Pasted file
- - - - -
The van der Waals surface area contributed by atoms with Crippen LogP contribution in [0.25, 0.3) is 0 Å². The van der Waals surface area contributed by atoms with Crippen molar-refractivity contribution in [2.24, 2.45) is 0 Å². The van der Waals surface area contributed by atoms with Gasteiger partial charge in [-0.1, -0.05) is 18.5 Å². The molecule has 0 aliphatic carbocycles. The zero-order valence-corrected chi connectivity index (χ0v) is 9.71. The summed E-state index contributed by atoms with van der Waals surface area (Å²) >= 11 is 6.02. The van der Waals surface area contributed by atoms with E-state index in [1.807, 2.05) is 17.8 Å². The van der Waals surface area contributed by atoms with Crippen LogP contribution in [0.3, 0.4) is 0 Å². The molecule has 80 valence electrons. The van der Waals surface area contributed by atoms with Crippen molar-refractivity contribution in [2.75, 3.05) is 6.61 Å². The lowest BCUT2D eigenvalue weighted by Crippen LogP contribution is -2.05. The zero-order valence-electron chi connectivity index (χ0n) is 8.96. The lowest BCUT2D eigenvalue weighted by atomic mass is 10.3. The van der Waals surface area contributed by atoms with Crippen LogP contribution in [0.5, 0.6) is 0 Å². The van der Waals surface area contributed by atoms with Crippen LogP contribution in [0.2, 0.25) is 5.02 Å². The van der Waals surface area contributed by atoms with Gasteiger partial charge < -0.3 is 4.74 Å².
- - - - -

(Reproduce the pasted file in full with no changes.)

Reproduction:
The van der Waals surface area contributed by atoms with Crippen LogP contribution in [0.25, 0.3) is 0 Å². The van der Waals surface area contributed by atoms with Crippen molar-refractivity contribution in [2.24, 2.45) is 0 Å². The van der Waals surface area contributed by atoms with Gasteiger partial charge in [-0.1, -0.05) is 18.5 Å². The molecule has 0 aliphatic carbocycles. The zero-order valence-corrected chi connectivity index (χ0v) is 9.71. The summed E-state index contributed by atoms with van der Waals surface area (Å²) >= 11 is 6.02. The van der Waals surface area contributed by atoms with E-state index in [1.807, 2.05) is 17.8 Å². The van der Waals surface area contributed by atoms with Crippen LogP contribution in [0.3, 0.4) is 0 Å². The molecule has 80 valence electrons. The van der Waals surface area contributed by atoms with Crippen molar-refractivity contribution in [2.75, 3.05) is 6.61 Å². The lowest BCUT2D eigenvalue weighted by Crippen LogP contribution is -2.05. The zero-order valence-electron chi connectivity index (χ0n) is 8.96. The lowest BCUT2D eigenvalue weighted by atomic mass is 10.3. The van der Waals surface area contributed by atoms with Crippen LogP contribution in [0.5, 0.6) is 0 Å². The van der Waals surface area contributed by atoms with Crippen LogP contribution in [0.2, 0.25) is 5.02 Å². The van der Waals surface area contributed by atoms with Gasteiger partial charge < -0.3 is 4.74 Å².